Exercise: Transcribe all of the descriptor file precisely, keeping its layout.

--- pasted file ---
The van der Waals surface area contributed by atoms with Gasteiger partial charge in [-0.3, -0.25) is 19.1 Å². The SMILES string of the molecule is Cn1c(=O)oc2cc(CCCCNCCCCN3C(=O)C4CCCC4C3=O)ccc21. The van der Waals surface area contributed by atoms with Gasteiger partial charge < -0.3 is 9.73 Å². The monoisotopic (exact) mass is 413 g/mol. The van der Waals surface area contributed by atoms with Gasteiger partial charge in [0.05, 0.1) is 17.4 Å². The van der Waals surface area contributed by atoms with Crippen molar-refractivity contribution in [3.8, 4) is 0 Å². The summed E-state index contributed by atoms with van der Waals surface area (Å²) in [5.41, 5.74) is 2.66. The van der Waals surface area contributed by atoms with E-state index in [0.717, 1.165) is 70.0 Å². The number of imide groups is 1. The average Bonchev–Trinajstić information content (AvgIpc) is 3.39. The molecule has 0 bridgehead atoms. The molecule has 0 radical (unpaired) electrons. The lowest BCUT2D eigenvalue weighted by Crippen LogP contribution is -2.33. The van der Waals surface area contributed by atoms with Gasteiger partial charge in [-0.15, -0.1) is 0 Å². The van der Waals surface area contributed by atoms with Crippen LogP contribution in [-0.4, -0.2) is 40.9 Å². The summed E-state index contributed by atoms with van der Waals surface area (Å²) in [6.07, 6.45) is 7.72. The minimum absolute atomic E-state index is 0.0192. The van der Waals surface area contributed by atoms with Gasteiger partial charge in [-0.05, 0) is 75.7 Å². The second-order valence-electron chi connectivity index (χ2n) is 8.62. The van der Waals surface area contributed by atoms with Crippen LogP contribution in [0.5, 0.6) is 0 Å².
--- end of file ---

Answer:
The van der Waals surface area contributed by atoms with Gasteiger partial charge in [-0.3, -0.25) is 19.1 Å². The SMILES string of the molecule is Cn1c(=O)oc2cc(CCCCNCCCCN3C(=O)C4CCCC4C3=O)ccc21. The van der Waals surface area contributed by atoms with Gasteiger partial charge < -0.3 is 9.73 Å². The monoisotopic (exact) mass is 413 g/mol. The van der Waals surface area contributed by atoms with Gasteiger partial charge in [0.05, 0.1) is 17.4 Å². The van der Waals surface area contributed by atoms with Crippen molar-refractivity contribution in [3.8, 4) is 0 Å². The summed E-state index contributed by atoms with van der Waals surface area (Å²) in [5.41, 5.74) is 2.66. The van der Waals surface area contributed by atoms with E-state index in [0.717, 1.165) is 70.0 Å². The number of imide groups is 1. The average Bonchev–Trinajstić information content (AvgIpc) is 3.39. The molecule has 0 bridgehead atoms. The molecule has 0 radical (unpaired) electrons. The lowest BCUT2D eigenvalue weighted by Crippen LogP contribution is -2.33. The van der Waals surface area contributed by atoms with Gasteiger partial charge in [-0.15, -0.1) is 0 Å². The van der Waals surface area contributed by atoms with Crippen LogP contribution in [-0.4, -0.2) is 40.9 Å². The summed E-state index contributed by atoms with van der Waals surface area (Å²) in [6.07, 6.45) is 7.72. The minimum absolute atomic E-state index is 0.0192. The van der Waals surface area contributed by atoms with Gasteiger partial charge in [-0.05, 0) is 75.7 Å². The second-order valence-electron chi connectivity index (χ2n) is 8.62. The van der Waals surface area contributed by atoms with Crippen LogP contribution in [0.5, 0.6) is 0 Å².